Also, it appears that McCoy is somewhat uninformed about his own organization’s report (which he is closely connected with):

The best moment of the hearing, to me, was during Sean Flynn’s testimony on behalf of the Forum on Democracy and Trade. Flynn argued (for the second year in a row, I might add) that citing countries like Finland, France, Italy, and Japan for “unfair [pharmaceutical] reimbursement policies” was incredibly vague, hypocritical (because the US has similar reimbursement policies), and–most importantly–outside the statutory mandate of the Special 301 process. McCoy retorted that no such citation was in the 2010 report [pdf].

Flynn?s response? “It’s right here on page 14…”

And people wonder why foreign governments, and many of us who pay attention to these issues, consider the Special 301 process to make a mockery of the US government on intellectual property issues.

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Comments on “Double Standard On The Special 301 Report: Industry Is Allowed Vague, Unsupported Statements; Consumer Advocates Are Not”

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Capitalist Lion Tamer (profile) says:

Re: Re:

Wow. No court order, eh?

They must really view themselves as avenging angels on par with Elliott Ness or Dirty Harry. Just kick the door down and start hauling people away. Start swinging that axe and busting up those virtual stills. Due process is too good for (suspected) “criminals.”

And to what end? Does shutting down an “infringing” site really put more money in their pockets or the much smaller pockets of the artists they claim to represent?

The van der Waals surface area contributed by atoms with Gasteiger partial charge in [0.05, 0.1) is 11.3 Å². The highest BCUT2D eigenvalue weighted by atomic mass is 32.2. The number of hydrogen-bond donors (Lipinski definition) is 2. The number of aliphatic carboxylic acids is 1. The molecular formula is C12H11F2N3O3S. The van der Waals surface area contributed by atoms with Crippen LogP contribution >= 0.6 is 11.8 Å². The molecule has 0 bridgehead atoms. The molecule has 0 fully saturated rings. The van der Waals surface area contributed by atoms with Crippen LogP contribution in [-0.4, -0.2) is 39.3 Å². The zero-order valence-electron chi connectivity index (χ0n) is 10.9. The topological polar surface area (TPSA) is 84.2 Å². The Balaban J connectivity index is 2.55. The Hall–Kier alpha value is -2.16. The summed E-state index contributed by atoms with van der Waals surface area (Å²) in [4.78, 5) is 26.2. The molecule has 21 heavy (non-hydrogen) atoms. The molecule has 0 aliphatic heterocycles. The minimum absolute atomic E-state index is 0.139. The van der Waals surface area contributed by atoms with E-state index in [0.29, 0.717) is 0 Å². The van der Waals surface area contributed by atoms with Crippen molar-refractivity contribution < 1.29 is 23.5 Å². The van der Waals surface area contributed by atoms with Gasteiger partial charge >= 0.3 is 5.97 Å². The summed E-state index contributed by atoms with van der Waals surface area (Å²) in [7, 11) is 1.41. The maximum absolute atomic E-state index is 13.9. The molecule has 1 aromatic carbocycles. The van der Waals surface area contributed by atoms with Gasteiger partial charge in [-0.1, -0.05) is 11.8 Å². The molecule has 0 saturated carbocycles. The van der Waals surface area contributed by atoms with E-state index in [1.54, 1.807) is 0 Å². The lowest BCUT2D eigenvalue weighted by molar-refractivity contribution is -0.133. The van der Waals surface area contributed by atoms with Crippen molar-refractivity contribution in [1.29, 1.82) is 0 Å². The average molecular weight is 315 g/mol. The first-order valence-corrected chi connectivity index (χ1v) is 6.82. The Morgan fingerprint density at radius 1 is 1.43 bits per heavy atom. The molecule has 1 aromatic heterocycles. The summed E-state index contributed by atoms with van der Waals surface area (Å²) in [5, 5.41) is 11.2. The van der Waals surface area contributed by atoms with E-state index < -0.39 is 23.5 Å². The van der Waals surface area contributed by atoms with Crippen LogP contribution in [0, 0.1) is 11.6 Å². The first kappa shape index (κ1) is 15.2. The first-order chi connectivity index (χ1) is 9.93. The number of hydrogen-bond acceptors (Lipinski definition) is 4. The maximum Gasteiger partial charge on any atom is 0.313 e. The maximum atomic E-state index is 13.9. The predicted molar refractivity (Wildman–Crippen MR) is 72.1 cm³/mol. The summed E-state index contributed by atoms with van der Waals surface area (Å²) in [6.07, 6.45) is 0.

Or is it just more imaginary math where every linking site taken down equals X millions of dollars? If so, the 84,000 sites taken down recently ought to have resulted in hundreds of jobs and a windfall of cash.

Oh. It didn’t?

Then I guess this is just vindictive action at the behest of their employers (yes, exactly what I said) that leaves them all with a smug sense of self-righteousness and little else. As their artists should know by now, you can’t ready feed a family on self-satisfaction. Especially second-hand self-satisfaction.

Killer_Tofu (profile) says:

301 Report as Evidence

I almost like the 301 Report. It is a constant reminder by our government how much they have sold out to special interests and are completely anti-american. I can only hope that other countries see it for what it is and take us much less seriously on IP issues. It shows how ignorant some in our government are, and very clearly points out who not to listen to.

As another commenter said somewhere, we need to get Greed declared a religion since so many people seem to worship it. Then congress can’t pass any more laws that cater to it.